Posts from Michelle

On Island Time

Our first vacation spot was on the island of Paros, Greece. We stayed in a cute beach house directly across the street from the beach. We arrived as the sun was setting, the air was full of salt and we were all looking forward to a long weekend of relaxation.

The first morning I was up relatively early with T and we enjoyed a light breakfast listening to the waves crashing and then we were off to the beach! The sand was a little rocky and the wind was whipping but being on the beach in the sunshine was a fresh feeling that I was in need of. I taught T how to make a dribble castle out of wet sand and she used her creativity and made a dribble Mosque instead of a typical castle. I spent days on the beach as a child making dribble castles so it was a proud moment passing on this skill.


Paros is a very small tourist island that felt very safe. We ventured into town where walking with your camera out and being amazed with the views was a common thing. Minus how small the island actually was I could totally live there being that it was a cute beach town with nice weather year round. We drove all the way around the island in less than two hours to give you an idea of how small it is.

I spent a lot of my time sitting on the porch, taking a nap in the sun, and enjoying the sea breeze. Mornings on our porch reminded me of home and having breakfast on my porch at the beach. On our last day we went to the beach, and for those who know me they will be proud to know, I got in the water up to my shoulders! I broke my rule of stopping where I can't see bottom. The temperature was warm in some spots and cooler in others, we made a game finding the warm spots. I felt safe(r) being that this water was in a cove and not a completely open body of water. Now I can say I have swam in the Aegean Sea!

For those who are wondering I did make it off the island by boat and no sickness!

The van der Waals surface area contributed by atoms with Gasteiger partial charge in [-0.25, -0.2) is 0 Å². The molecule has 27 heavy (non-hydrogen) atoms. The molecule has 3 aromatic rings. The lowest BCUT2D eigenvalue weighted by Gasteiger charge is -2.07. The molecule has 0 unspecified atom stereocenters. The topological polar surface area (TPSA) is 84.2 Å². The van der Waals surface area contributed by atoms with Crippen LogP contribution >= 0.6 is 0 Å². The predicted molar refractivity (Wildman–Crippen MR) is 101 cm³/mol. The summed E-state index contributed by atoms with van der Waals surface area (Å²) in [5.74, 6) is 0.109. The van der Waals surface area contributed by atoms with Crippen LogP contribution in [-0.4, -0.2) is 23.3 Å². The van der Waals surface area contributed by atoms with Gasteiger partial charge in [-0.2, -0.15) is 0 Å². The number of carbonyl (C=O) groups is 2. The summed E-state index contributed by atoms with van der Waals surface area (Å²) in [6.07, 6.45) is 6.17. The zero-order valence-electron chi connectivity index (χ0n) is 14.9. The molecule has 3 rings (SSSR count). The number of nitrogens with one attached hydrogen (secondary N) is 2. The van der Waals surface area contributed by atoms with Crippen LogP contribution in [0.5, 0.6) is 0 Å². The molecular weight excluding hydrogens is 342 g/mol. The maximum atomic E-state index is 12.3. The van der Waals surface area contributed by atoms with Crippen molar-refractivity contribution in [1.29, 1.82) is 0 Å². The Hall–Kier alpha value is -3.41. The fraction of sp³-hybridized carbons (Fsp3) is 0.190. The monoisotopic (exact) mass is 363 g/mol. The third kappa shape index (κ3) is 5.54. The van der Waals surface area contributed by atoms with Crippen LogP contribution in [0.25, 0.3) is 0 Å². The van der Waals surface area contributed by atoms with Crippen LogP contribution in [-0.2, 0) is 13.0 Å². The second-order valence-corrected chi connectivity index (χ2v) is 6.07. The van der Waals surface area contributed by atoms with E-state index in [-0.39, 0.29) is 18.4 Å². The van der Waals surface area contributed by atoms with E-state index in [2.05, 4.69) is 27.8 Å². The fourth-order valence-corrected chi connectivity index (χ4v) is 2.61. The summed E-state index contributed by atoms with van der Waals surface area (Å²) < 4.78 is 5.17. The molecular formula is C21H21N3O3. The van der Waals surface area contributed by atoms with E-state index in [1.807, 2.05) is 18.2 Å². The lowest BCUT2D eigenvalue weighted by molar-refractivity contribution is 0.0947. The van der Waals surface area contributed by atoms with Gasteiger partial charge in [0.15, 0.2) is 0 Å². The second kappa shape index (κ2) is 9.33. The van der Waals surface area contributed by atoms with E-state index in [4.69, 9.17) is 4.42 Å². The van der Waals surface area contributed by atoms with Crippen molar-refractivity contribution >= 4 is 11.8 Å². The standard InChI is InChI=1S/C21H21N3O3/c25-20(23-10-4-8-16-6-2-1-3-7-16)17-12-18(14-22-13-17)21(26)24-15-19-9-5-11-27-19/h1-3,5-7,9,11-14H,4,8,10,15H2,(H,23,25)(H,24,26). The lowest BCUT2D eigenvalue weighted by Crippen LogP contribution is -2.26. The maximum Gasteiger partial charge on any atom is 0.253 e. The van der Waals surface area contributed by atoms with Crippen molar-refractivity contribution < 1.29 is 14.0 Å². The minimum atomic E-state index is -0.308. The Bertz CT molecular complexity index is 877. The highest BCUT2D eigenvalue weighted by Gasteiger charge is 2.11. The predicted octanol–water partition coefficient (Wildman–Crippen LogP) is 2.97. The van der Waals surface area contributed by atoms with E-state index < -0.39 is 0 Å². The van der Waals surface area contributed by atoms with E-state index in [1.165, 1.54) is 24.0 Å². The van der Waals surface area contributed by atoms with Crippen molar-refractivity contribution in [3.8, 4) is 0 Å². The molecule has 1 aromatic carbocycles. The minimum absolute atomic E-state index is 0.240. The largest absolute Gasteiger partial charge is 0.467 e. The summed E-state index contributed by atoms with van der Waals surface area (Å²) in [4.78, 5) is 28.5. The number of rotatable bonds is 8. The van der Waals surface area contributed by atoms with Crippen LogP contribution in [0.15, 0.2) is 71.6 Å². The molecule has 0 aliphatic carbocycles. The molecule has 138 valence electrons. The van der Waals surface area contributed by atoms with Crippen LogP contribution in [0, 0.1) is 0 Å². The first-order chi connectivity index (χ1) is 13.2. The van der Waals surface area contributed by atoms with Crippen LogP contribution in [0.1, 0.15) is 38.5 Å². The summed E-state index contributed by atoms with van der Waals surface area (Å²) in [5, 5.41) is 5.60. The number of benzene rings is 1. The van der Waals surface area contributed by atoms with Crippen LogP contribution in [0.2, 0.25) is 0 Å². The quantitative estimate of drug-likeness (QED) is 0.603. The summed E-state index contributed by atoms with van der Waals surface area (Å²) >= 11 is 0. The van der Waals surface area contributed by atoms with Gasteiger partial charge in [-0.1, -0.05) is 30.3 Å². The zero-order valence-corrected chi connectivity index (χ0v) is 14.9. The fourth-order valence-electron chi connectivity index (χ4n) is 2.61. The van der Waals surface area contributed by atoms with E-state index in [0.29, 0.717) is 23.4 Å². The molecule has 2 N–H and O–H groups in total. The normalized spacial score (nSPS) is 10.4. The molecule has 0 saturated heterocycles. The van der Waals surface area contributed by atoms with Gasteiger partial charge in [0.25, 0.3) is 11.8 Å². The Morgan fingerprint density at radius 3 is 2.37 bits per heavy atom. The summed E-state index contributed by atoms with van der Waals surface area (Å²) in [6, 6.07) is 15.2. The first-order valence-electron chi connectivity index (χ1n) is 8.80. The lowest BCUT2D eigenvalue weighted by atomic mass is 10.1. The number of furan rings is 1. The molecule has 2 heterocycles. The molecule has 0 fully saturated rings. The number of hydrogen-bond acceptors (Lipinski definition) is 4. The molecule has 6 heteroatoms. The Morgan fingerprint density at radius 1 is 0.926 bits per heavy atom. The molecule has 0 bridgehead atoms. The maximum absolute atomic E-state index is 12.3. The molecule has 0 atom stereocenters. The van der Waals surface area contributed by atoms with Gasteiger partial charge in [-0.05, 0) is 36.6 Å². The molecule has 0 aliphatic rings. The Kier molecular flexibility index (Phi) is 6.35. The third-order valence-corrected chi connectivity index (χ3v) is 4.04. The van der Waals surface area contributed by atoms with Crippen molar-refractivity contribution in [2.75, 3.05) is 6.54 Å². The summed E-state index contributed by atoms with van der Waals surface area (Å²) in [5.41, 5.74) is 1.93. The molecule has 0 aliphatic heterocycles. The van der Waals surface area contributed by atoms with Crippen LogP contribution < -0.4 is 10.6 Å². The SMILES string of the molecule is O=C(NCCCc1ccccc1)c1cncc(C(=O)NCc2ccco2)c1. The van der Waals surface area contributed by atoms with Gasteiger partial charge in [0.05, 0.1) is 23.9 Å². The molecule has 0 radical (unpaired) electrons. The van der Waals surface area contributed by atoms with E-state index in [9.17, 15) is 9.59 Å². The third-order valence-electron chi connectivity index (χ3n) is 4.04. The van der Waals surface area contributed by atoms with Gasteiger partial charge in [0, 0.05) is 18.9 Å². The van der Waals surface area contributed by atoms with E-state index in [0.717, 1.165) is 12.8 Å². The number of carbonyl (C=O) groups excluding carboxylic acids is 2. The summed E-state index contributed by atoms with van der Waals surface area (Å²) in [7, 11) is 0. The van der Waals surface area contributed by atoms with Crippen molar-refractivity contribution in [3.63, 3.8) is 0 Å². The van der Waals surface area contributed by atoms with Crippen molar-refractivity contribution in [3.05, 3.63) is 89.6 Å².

Rough Seas, viewer discretion advised

I woke up at 5am this morning because I couldn't sleep. I was worried that someone was going to forget something or things weren't packed and ready to go for our very early, 6am, departure from Istanbul.

Then, on our way back to the airport, spirits high, we took the tram 1 to the metro, argued about taking our bags on the plane, baggage fees we should or should not have to pay and then finally to our gate. I get a little weak at the knees each time I check my pack holding everything I need for the next year, minus the irrepressible important things I keep in my purse such as passport, prescription medications, and tablet. I had an apple juice and some cashews before the flight and then finally landed in our seats, wheels up to Greece!

My stomach had been a little queasy the night before, another reason why I think I was up early, so I tried to rest on this flight. A bumpy start, the inflight food came relatively quick and I think they came back around to collect trash even faster. It wasn't a long flight and I hardly had time to finish chewing my food. By the time the plane was in decent and everyone had to be fastened in their seat I was wondering how I could escape to the bathroom. I had that ut-oh I need a bathroom now feeling. Finally on the ground and I thought they had landed us in the middle of the desert. We were let off the plane where 3 buses were waiting to take us to customs, still no sign and no chance for a bathroom, or shall I call it a water closet, break. Fully concentrated on the task at hand to keep everything inside me, passport was stamped and I didn't even get a,"welcome to Greece" rude, more importantly there was a bathroom directly ahead. Little did I know this was the first episode of many for the next few days.